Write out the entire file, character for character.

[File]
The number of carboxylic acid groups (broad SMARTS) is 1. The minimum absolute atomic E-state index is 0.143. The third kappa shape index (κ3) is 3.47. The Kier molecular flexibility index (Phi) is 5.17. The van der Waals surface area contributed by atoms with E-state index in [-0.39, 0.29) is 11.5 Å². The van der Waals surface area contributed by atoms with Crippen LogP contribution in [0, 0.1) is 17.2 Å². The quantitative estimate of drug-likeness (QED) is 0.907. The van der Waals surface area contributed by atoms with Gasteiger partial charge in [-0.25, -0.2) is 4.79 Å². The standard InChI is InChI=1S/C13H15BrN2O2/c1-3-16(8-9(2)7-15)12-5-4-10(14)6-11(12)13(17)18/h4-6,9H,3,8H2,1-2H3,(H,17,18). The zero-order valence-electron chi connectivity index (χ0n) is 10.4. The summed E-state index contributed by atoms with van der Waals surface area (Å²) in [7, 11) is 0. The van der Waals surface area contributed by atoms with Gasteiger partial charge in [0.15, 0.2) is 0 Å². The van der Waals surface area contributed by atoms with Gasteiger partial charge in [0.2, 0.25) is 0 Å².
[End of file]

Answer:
The number of carboxylic acid groups (broad SMARTS) is 1. The minimum absolute atomic E-state index is 0.143. The third kappa shape index (κ3) is 3.47. The Kier molecular flexibility index (Phi) is 5.17. The van der Waals surface area contributed by atoms with E-state index in [-0.39, 0.29) is 11.5 Å². The van der Waals surface area contributed by atoms with Crippen LogP contribution in [0, 0.1) is 17.2 Å². The quantitative estimate of drug-likeness (QED) is 0.907. The van der Waals surface area contributed by atoms with Gasteiger partial charge in [-0.25, -0.2) is 4.79 Å². The standard InChI is InChI=1S/C13H15BrN2O2/c1-3-16(8-9(2)7-15)12-5-4-10(14)6-11(12)13(17)18/h4-6,9H,3,8H2,1-2H3,(H,17,18). The zero-order valence-electron chi connectivity index (χ0n) is 10.4. The summed E-state index contributed by atoms with van der Waals surface area (Å²) in [7, 11) is 0. The van der Waals surface area contributed by atoms with Gasteiger partial charge in [0.15, 0.2) is 0 Å². The van der Waals surface area contributed by atoms with Gasteiger partial charge in [0.2, 0.25) is 0 Å².